Both countries and private users can benefit from clean energy. They not only care for the environment by using clean energy but also to save money.
The world consumes an average of 3000 kWh of electricity per person every year (distributed unevenly between countries that consume 200 and others that consume 15000). Beyond the numbers, behind this is the need to reduce consumption to avoid negative effects on the environment, and to replace the use of non-renewable energy with green energy.
The transition from non-renewable energies to renewable energies is everyone’s job. It is a commitment that governments must make in terms of legislation, large companies (because they are the ones that offer different energy alternatives and also those that consume the most), and finally each user, who makes the decisions at home.
However, many myths circulate behind the adoption of renewable energies. One of them is that green energy is necessarily more expensive than traditional sources.
Today, I’ll explain why renewable energy can be more economical, both at the macro-level (for states and companies) and for individual users, and how each can contribute from his place to this passage.
According to Clean Energy ORG, in some countries, it has already been shown that clean energy can be cheaper. A Latin American example is Uruguay, where generating conventional thermal energy with imported fuels, costs more than the US $110 MWh, while its wind energy costs US $64 MWh. Uruguay’s commitment to clean energy has allowed it to save an enormous amount of money.
Energy prices correspond to the resources each country has. Therefore, a country with abundant hydrocarbon reserves and limited extraction costs will have a lower conventional energy cost than another country without those reserves or with other costs. On the contrary, a country that has natural resources of excellent quality (such as wind and solar) will be able to produce renewable energies more economically than other types of energy.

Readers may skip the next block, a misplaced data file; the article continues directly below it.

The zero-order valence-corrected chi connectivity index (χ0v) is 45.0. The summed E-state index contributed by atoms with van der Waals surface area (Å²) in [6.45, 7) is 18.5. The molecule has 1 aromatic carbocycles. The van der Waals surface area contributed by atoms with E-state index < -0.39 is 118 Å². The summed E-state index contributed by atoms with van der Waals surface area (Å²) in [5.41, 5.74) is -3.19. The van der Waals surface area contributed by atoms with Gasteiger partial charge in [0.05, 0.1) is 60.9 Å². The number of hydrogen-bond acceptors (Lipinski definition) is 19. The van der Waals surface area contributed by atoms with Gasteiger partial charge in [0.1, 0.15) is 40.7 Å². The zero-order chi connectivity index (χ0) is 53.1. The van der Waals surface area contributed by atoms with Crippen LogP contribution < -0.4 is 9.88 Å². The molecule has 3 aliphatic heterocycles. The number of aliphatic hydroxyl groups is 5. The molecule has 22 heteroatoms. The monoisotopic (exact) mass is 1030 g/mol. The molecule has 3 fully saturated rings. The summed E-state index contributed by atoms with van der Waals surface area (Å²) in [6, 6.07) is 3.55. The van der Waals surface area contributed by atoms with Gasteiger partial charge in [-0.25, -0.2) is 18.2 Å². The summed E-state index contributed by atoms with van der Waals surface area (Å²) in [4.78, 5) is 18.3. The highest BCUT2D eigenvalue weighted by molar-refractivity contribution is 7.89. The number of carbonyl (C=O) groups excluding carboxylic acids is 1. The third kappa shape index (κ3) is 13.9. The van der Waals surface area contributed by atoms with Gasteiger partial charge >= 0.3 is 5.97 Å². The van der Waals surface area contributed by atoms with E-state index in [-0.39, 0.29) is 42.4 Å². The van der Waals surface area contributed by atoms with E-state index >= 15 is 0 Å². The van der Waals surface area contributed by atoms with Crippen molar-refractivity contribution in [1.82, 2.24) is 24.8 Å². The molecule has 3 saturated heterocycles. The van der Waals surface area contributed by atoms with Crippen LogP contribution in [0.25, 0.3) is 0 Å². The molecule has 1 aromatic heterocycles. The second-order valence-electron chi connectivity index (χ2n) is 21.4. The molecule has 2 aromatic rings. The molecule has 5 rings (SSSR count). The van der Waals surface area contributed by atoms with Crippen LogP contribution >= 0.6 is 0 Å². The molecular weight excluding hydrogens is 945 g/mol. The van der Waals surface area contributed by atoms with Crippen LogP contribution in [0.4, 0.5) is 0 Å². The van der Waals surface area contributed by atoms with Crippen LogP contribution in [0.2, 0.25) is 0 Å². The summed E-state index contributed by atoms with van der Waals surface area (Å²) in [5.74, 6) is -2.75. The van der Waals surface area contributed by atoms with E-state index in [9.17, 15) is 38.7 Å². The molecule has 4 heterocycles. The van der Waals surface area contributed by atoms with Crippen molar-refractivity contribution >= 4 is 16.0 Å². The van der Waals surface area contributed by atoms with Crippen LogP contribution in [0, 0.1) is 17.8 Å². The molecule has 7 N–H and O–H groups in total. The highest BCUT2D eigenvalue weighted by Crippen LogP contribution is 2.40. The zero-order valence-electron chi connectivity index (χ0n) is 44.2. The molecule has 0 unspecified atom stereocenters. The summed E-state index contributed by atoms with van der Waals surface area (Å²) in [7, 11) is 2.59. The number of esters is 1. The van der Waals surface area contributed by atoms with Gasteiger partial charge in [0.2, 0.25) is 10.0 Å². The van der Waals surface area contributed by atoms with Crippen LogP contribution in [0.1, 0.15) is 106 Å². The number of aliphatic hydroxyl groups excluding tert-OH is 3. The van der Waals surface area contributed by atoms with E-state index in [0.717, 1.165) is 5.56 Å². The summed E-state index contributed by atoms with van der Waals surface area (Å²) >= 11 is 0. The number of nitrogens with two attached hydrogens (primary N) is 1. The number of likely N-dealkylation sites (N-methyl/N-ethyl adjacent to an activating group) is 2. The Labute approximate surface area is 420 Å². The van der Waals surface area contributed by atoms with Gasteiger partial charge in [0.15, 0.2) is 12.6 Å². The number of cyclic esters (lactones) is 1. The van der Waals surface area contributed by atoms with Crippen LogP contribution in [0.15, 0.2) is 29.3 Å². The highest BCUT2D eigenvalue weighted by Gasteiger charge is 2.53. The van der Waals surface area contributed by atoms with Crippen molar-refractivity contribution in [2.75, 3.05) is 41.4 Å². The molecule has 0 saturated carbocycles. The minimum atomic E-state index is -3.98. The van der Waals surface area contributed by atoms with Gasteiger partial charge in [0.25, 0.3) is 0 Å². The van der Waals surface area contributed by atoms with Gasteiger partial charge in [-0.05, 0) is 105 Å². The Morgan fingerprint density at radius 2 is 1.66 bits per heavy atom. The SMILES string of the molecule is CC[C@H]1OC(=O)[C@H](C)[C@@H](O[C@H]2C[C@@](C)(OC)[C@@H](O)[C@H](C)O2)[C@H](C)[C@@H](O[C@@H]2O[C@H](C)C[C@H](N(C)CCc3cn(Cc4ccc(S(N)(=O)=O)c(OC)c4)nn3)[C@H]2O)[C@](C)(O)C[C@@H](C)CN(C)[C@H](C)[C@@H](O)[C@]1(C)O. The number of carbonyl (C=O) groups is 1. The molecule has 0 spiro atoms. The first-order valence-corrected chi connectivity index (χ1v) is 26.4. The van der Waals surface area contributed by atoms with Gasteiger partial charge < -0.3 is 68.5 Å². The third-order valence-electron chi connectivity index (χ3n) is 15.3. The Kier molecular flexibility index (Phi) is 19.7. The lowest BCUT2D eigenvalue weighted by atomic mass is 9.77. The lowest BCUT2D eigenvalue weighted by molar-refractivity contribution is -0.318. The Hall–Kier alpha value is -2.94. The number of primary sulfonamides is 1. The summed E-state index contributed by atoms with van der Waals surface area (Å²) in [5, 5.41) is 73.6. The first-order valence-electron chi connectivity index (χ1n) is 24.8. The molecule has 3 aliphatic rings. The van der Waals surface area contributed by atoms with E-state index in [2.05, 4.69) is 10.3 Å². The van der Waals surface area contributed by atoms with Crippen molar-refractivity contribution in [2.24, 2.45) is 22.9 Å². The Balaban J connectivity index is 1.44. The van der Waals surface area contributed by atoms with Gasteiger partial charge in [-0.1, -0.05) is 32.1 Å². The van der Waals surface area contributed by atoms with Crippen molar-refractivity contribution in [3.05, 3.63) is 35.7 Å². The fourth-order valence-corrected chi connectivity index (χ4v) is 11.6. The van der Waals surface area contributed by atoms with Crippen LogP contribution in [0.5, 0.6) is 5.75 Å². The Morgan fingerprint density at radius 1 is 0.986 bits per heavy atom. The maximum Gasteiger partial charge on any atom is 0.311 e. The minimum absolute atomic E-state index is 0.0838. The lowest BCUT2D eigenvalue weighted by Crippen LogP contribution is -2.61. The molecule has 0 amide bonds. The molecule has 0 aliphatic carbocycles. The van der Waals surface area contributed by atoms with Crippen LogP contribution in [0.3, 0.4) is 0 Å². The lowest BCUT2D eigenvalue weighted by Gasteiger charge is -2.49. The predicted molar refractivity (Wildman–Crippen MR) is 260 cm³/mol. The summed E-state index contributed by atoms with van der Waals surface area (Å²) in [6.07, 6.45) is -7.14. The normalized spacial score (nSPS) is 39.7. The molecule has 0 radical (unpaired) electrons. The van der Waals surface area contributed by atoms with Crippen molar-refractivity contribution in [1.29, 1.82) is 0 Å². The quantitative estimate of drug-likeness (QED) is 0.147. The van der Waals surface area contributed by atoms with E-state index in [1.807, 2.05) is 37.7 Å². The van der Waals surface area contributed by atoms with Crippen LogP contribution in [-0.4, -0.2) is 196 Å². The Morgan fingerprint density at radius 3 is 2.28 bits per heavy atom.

The passage to clean energy is not only in the hands of the country’s leaders but also of the consumers. In order for there to be renewable energies in a country, greater consumer awareness is necessary in order for this passage to be a viable option.
But, as Clean Energy ORG explains, there are many companies that are analyzing and ensuring higher percentages of clean energy in their supply matrix. According to one businessman: “It is a project that has to make sense from the economic point of view, and also from the cultural point of view”.
We can all do a lot, from small daily behaviors to larger decisions, such as those we make when building or renovating our home.
It is to be hoped that in the near future many more possibilities will open up, such as transforming users into clean energy generators. But, there is already a lot to be done today.
Also, many countries are viewing clean energy as a commitment to sustainability. The signing of the Paris Agreement and its complementary documents by almost 200 countries, is a clear symptom that there is increasing awareness and commitment in this regard, and Latin America can be a relevant actor in this new challenge by incorporating these forms of clean energy.
But there is still a long way to go, and everyone plays a big part in the clean energy movement. From a country’s decision to vote on a law to pass to our decision to choose to vacation in a lodge fed by green energy, or something as small as disconnecting appliances that are not in use, we can all do something to move towards this new paradigm.